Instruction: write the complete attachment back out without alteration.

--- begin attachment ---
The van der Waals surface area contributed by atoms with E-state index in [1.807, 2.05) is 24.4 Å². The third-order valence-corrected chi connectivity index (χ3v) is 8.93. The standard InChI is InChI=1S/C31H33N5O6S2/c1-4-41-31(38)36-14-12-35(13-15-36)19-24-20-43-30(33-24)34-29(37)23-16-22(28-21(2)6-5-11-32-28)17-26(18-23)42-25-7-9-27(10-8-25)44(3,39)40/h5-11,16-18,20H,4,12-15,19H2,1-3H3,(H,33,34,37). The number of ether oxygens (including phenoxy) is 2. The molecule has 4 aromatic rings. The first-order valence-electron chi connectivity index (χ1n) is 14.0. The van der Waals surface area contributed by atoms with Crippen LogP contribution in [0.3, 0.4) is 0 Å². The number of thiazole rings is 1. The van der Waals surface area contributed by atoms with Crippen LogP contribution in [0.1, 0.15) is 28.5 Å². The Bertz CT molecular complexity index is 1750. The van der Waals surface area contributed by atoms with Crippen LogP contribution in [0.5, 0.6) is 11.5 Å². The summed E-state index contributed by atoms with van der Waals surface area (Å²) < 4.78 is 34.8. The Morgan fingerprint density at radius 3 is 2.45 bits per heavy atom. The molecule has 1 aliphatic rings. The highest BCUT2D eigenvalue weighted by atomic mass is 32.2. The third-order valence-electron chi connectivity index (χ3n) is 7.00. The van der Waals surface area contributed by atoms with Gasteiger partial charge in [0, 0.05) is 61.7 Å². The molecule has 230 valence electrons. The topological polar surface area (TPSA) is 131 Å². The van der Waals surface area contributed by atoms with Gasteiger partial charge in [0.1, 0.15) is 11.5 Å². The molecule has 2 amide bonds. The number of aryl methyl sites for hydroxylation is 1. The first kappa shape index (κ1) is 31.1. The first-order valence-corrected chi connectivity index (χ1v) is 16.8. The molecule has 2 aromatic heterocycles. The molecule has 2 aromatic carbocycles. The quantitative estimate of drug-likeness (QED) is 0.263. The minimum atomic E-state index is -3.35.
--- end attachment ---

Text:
The van der Waals surface area contributed by atoms with E-state index in [1.807, 2.05) is 24.4 Å². The third-order valence-corrected chi connectivity index (χ3v) is 8.93. The standard InChI is InChI=1S/C31H33N5O6S2/c1-4-41-31(38)36-14-12-35(13-15-36)19-24-20-43-30(33-24)34-29(37)23-16-22(28-21(2)6-5-11-32-28)17-26(18-23)42-25-7-9-27(10-8-25)44(3,39)40/h5-11,16-18,20H,4,12-15,19H2,1-3H3,(H,33,34,37). The number of ether oxygens (including phenoxy) is 2. The molecule has 4 aromatic rings. The first-order valence-electron chi connectivity index (χ1n) is 14.0. The van der Waals surface area contributed by atoms with Crippen LogP contribution in [0.3, 0.4) is 0 Å². The number of thiazole rings is 1. The van der Waals surface area contributed by atoms with Crippen LogP contribution in [0.1, 0.15) is 28.5 Å². The Bertz CT molecular complexity index is 1750. The van der Waals surface area contributed by atoms with Crippen LogP contribution in [0.5, 0.6) is 11.5 Å². The summed E-state index contributed by atoms with van der Waals surface area (Å²) < 4.78 is 34.8. The Morgan fingerprint density at radius 3 is 2.45 bits per heavy atom. The molecule has 1 aliphatic rings. The highest BCUT2D eigenvalue weighted by atomic mass is 32.2. The third-order valence-electron chi connectivity index (χ3n) is 7.00. The van der Waals surface area contributed by atoms with Gasteiger partial charge in [0, 0.05) is 61.7 Å². The molecule has 230 valence electrons. The topological polar surface area (TPSA) is 131 Å². The van der Waals surface area contributed by atoms with Gasteiger partial charge in [0.1, 0.15) is 11.5 Å². The molecule has 2 amide bonds. The number of aryl methyl sites for hydroxylation is 1. The first kappa shape index (κ1) is 31.1. The first-order valence-corrected chi connectivity index (χ1v) is 16.8. The molecule has 2 aromatic heterocycles. The molecule has 2 aromatic carbocycles. The quantitative estimate of drug-likeness (QED) is 0.263. The minimum atomic E-state index is -3.35.